COVID-19 Continues to Disproportionately Affect Vulnerable University Students

by Ryan Thomas

Film Photography by Ryan Thomas

Originally from Charlotte, North Carolina, Samiah Fulcher was a wide-eyed, creative excited to be surrounded by like minded individuals who looked like her when she first arrived at Howard University. She worked alongside many on campus organizations including Models of the Mecca and even went on to create her own collective called Edn Haus. Samiah was in her element and excited for her future in Washington, D.C.

Samiah was in the spring semester of her sophomore year at Howard University when she received word that students would have to return home in response to the still very new, growing pandemic in early March of 2020. However for Samiah and many of her peers, returning home was not a viable option. 

Her home life was not one that allowed her mental and physical health to thrive. So, she ended up staying with a friend and his family upon the return order. At this point, Samiah’s entire world was turned upside down. She now had the stress of attempting to find a permanent residence due to her turbulent family life coupled with adapting to a new, online learning environment. Ultimately, the weight of this upside down world was too much for her so she withdrew with the intention of returning in the fall semester of 2020.

Unfortunately, Howard did not officially make the decision to have classes completely online until two weeks before the fall semester. Leaving Samiah little time to adapt so she withdrew again. “Learning how to finish a degree, balancing surviving, and securing a home was extremely exhausting. I know I was not the only person going through this now but we were all so isolated,” Fulcher described.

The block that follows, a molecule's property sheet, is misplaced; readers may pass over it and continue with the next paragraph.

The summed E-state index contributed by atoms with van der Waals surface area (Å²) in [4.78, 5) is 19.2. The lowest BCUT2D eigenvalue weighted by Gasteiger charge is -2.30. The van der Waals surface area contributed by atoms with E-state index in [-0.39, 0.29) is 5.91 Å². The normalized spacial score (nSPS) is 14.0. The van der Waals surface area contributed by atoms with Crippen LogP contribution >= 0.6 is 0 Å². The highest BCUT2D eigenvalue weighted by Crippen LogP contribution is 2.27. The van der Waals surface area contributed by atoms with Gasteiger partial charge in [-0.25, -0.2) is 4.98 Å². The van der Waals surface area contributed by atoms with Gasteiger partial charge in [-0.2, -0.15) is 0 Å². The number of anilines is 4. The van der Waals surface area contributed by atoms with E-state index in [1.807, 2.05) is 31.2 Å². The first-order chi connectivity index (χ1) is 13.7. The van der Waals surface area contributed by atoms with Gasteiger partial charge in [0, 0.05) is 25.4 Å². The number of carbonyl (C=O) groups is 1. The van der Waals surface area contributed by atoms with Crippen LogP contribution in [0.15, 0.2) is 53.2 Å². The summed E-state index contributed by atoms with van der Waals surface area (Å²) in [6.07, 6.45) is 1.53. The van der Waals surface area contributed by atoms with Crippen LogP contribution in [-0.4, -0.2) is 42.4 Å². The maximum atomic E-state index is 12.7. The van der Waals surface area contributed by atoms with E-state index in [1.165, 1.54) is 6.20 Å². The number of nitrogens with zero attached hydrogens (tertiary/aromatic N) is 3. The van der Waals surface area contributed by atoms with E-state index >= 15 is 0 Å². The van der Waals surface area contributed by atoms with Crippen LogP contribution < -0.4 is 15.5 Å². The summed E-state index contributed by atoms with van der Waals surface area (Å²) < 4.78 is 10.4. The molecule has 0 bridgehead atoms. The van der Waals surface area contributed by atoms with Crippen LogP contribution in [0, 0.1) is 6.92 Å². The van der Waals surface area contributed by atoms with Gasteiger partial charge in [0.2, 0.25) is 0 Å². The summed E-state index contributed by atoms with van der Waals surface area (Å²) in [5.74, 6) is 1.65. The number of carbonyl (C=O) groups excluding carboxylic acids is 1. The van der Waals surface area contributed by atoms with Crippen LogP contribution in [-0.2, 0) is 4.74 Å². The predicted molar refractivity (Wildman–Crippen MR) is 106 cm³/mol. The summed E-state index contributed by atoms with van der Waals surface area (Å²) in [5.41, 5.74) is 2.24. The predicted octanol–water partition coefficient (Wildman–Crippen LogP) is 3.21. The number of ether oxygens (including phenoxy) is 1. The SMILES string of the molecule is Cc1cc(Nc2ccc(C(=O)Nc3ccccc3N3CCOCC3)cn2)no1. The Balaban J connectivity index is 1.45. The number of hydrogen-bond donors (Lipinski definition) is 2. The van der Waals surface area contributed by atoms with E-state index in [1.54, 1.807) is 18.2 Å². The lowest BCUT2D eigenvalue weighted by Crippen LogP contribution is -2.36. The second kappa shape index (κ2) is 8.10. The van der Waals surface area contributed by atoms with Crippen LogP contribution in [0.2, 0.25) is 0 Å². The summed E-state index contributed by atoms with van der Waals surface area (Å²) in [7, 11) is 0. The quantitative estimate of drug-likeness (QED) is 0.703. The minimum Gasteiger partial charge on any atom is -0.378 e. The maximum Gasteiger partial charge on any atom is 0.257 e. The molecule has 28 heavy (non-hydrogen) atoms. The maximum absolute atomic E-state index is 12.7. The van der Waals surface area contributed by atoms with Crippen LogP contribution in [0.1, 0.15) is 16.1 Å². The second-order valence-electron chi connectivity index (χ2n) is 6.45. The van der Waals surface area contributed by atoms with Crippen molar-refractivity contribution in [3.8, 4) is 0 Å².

Samiah was right– she is far from alone in her strenuous plight returning to school following the pandemic. According to the Department of Education, there was a 3.6% drop in the number of graduates enrolled in the fall of 2020 as compared to 2019. This reduced enrollment is most prevalent for vulnerable students i.e. minority students, low income students, and students with special cases. Special cases that require a student to be a caregiver or independently support their own basic needs, like Samiah.

As of Fall 2021, Samiah is still not enrolled but attempting the process of applying as a returning student. She is on the hunt for scholarships to aid her journey back into higher education. But as of right now she is hopeful as she is working as a copy editor for Icon Mag in NYC. 

“I feel like I have so much in store for the future. I’m establishing myself as a creative and collaborating with some really dope people.” As the educational landscape continues to evolve, so does the need for traditional education and for Samiah a degree was not required for her continued success. As the Delta variant looms it is unclear what the future will look like for Samiah and other university students alike. 

September 27, 2021

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